Like Largay, I spent six weeks in my youth on the AT, walking north, always north. Hikers walk from the sun up to sun set. There’s nothing else to do. As I trekked north, the sun rose on the right side of the trail and set on the left side of the trail. Does the AT always meander due north and south? No, but in general, yes it does. Even if Largay couldn’t remember which side of the trail she stepped off to relieve herself, a single day of walking either east or west and two days in the reverse direction would have crossed the trail. Ms. Lee didn’t mention if her friend used a compass or not. I didn’t use a one either, but I was alert to my surroundings. At worse, Mrs. Largay could have walked toward the sunrise in the morning and with her back to the sun in the afternoon. This would have guaranteed her a chance at crossing a road or river within the three to four-week survival time frame she endured in the woods.

The AT uses a system of trail blazes set up to keep hikers on the right path. This is the same system used over two hundred years ago by our forefathers as they explored new territory. The AT’s blazing system should have been an adequate example for Largay to move in a straight line either east or west from her campsite and return before dark. She could have eventually moved along her self-blazed trail and set up camp further away from where she camped. If only.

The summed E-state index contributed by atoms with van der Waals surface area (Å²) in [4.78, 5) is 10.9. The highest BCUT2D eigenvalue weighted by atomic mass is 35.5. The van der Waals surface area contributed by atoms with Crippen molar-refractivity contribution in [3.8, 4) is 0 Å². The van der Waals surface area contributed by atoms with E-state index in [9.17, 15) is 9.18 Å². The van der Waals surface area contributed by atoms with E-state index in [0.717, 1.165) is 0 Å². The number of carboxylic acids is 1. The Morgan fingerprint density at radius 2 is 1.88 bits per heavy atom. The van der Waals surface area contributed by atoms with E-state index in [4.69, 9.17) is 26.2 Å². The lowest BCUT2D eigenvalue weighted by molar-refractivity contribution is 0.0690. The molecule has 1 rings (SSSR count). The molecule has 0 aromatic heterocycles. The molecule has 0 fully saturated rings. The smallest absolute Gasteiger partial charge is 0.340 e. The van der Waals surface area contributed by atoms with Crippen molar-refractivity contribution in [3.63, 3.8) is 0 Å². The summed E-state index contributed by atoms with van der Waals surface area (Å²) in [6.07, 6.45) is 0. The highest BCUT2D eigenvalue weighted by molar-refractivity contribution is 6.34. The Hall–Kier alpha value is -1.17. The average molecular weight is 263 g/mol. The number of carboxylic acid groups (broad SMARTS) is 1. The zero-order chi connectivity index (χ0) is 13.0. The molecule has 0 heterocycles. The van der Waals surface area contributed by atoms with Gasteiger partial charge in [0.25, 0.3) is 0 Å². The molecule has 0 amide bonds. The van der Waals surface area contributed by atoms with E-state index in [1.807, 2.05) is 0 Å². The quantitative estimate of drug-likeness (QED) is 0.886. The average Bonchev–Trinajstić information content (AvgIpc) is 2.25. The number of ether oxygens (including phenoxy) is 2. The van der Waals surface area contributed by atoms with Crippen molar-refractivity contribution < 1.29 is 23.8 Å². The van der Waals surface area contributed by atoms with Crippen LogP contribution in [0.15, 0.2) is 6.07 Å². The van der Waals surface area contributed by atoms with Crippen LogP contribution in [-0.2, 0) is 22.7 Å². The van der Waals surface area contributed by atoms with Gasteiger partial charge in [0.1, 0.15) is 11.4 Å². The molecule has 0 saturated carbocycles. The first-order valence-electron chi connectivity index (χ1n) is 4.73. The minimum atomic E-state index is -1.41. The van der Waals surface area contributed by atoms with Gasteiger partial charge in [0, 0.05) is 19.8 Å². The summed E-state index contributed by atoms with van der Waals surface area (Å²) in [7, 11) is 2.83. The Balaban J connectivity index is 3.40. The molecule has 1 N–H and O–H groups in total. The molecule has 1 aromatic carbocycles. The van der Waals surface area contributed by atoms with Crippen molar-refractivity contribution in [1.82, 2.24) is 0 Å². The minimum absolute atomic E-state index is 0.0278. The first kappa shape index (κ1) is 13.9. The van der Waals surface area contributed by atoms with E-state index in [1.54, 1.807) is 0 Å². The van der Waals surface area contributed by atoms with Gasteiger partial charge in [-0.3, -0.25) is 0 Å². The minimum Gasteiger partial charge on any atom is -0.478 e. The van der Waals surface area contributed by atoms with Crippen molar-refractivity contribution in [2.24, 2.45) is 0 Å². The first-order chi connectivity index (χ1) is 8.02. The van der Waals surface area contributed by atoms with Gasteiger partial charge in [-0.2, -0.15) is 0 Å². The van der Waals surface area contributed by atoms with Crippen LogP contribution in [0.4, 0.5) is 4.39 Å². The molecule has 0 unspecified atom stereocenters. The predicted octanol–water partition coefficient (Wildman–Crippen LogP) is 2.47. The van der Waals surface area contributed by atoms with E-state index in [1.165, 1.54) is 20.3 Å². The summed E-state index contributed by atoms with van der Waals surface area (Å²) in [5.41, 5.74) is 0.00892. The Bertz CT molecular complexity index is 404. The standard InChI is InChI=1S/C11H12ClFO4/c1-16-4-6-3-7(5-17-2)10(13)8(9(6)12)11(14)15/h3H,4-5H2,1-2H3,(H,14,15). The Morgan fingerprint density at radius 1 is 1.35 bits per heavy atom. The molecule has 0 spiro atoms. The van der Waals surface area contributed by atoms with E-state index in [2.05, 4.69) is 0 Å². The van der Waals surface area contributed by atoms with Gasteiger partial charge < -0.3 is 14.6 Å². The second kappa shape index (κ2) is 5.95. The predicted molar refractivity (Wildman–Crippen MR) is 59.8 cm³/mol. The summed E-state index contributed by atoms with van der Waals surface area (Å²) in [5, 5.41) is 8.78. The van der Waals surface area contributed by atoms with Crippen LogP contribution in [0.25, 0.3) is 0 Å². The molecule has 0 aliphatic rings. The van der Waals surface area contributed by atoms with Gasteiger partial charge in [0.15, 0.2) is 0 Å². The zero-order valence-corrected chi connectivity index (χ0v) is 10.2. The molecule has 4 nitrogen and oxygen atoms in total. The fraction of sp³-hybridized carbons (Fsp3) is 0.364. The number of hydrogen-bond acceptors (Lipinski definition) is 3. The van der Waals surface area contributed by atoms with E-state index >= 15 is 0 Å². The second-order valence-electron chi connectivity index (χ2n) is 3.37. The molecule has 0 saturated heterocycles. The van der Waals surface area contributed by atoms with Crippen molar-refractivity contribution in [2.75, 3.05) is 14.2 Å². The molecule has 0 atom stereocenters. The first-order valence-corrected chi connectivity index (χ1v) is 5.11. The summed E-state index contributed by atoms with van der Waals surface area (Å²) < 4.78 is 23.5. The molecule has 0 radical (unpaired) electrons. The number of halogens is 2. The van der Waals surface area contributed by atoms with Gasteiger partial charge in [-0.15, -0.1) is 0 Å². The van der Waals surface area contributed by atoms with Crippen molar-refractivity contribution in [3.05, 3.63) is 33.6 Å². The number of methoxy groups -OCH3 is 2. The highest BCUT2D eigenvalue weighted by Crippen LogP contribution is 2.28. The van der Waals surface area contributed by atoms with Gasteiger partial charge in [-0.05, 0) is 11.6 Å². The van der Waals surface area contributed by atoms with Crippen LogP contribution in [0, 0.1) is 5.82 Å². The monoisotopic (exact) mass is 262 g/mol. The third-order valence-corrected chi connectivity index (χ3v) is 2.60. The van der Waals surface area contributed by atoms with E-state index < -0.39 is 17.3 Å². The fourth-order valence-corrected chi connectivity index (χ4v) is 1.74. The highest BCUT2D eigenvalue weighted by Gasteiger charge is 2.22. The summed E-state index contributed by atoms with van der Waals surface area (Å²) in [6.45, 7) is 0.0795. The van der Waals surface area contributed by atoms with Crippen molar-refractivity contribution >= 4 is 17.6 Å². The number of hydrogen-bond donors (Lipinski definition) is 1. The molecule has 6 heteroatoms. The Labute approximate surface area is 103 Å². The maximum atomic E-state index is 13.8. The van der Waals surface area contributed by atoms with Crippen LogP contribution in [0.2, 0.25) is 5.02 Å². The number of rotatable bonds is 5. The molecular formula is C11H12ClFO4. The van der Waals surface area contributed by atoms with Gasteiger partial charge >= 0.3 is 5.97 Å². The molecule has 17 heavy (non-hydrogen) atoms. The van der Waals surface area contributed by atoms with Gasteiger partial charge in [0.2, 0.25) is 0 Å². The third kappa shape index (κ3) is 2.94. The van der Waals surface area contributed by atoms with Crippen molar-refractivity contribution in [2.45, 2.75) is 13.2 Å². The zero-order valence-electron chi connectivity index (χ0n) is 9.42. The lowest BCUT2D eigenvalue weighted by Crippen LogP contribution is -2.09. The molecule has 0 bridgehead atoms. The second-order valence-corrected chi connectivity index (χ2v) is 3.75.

One day in my youth I got lost. When I was seven, and in a fit of panic, I ran headlong into the woods surrounding my parent’s summer house in western Michigan. I didn’t believe my brother that the sounds coming from the direction of the house weren’t a herd of bears (or lions or tigers? Oh my!). Way back in the 60’s (not the 1860’s) my parents lived in the middle of a forested nowhere. There were a few homes within a half mile or there about, but not in the direction of my flight. I asked my father once when I was a big kid (aged 4-5) what I should do if I got lost in the woods around our house. His answer was simple. Walk in one direction until I found a road. If I came upon a two-track, I should follow it to a road. I may not have followed his advice at first during my head long flight away from the bears that I thought were chasing me, but after an hour or two, I found my head. My grandmother discovered me as I walked along a two-track in search of a road. At first sight of her car, I hid behind a bush, because I thought the teal colored 1950’s Ford was a bear. Remember, I was seven.